All three incumbents in the 19th Legislative District brought home solid victories Tuesday night. All three stood with roughly 60/40 leads over their challengers.
Sen. Brian Hatfield, D-Raymond, won another term with 62.51 percent of the vote districtwide over Republican Rick Winsman, leading 25,756 to 15,446. In Grays Harbor County, the margin was even wider, with Hatfield earning a little more than 66 percent.
Hatfield watched the results at the Democratic Party Headquarters in Cowlitz County with his fellow 19th District lawmakers, and said he was happy with the margin of victory.
“That feels good with new district lines,” Hatfield said.
“We’ve got that portion of Lewis County now that doesn’t love us yet, but we’re going to work on them,” he added with a laugh.
The election results from the rest of the state and country were also encouraging, Hatfield said. He said his Road Kill Caucus, a group of moderate legislators, were enjoying a swing in their favor.
“The Road Killers, the moderates, we’re going to have a lot more influence in the process,” Hatfield said.
Challenger Rick Winsman, a Republican small business owner, said he was disappointed but not entirely surprised by the result.
“Any time that you challenge an incumbent, particularly one that is relatively popular throughout the district, it’s an uphill battle. It’s probably the most difficult political race you can mount. I just did it out of six years of frustration from working with Brian Hatfield,” Winsman said.
He stopped short of speculating about another run for office, but did commit to maintaining a presence as an advocate in state politics. Winsman said he and his wife, Dee, had made many new friends and enjoyed a lot of support through the campaign, for which he was grateful.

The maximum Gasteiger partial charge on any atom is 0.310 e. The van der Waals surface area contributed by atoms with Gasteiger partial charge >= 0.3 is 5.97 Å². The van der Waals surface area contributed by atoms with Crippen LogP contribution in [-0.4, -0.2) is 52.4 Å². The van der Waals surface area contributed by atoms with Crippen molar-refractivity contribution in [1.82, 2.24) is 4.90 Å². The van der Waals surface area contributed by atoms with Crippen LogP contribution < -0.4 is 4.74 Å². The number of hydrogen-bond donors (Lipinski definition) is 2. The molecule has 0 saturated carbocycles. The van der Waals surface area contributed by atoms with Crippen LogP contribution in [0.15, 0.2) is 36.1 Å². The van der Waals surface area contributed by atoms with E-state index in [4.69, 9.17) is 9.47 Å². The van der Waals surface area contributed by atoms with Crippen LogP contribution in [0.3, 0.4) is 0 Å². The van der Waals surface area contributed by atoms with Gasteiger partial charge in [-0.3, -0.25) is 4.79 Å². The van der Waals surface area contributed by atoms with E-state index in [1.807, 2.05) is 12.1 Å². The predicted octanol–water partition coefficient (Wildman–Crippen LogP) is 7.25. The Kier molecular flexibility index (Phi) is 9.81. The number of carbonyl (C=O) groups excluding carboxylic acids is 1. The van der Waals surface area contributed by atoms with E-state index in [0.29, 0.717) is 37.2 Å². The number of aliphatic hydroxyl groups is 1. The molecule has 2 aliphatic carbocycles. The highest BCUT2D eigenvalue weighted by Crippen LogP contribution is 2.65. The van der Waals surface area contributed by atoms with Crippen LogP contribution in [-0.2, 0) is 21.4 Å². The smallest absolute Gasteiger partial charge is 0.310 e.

“Words can’t describe how much both Dee and I have appreciated the friendliness we’ve encountered as we’ve travelled across the 19th District,” Winsman said.
Rep. Dean Takko, D-Longview, was re-elected with 61.8 percent of the vote, a margin of 25,249 to 15,591. In Grays Harbor, Takko led with 63.9 percent.
Takko’s response to the results of Tuesday’s vote, locally, state-wide and nationally, was: “It’s a great day to be a Democrat.”
Takko had a strong lead in the primary vote as well, and said the result was about what he expected.
“I’m certainly not disappointed,” he said.
“Now the tough part comes. Legislating is a lot tougher than campaigning, we’ve got some real issues ahead of us,” Takko said. “We’ve got our work cut out for us.”
Dixie Kolditz said she might consider running again after a rest.
“The campaign was great,” she said. “It was a great experience, and I’m so thankful for the support we got and everyone that helped us, and also to congratulate Dean.”
Rep. Brian Blake, D-Aberdeen, won 59.2 percent of the vote, 23,593 to 16,250 over Independent challenger Tim Sutinen. In Grays Harbor, Blake’s lead was 64.6 percent.
“It’s right where we expected to be, given the campaign and the effort,” Blake said Tuesday night. “We knew as an Independent he would attract some votes, so we campaigned hard right up to today.”
Blake was quickly looking ahead to the work of lawmaking, and while big races like the governor are still unsettled, no result is likely to make this year’s budget work any easier.
“Regardless of who the governor is or what the majorities are, this is going to be a tough budget to write,” Blake said. “This is going to be another rough one.”
After a long campaign, Sutinen said, “I’m ready to go skiing. … It was fun while it lasted.”
This marked Sutinen’s third attempt at political office, and on the subject on another run, he said, “Never say never.”
“They say in investing, past performance is no indication of future results,” Sutinen said with a laugh.
Hatfield, Takko and Blake all share a common campaign manager.
“He’s excited tonight, he got three victories,” Hatfield said.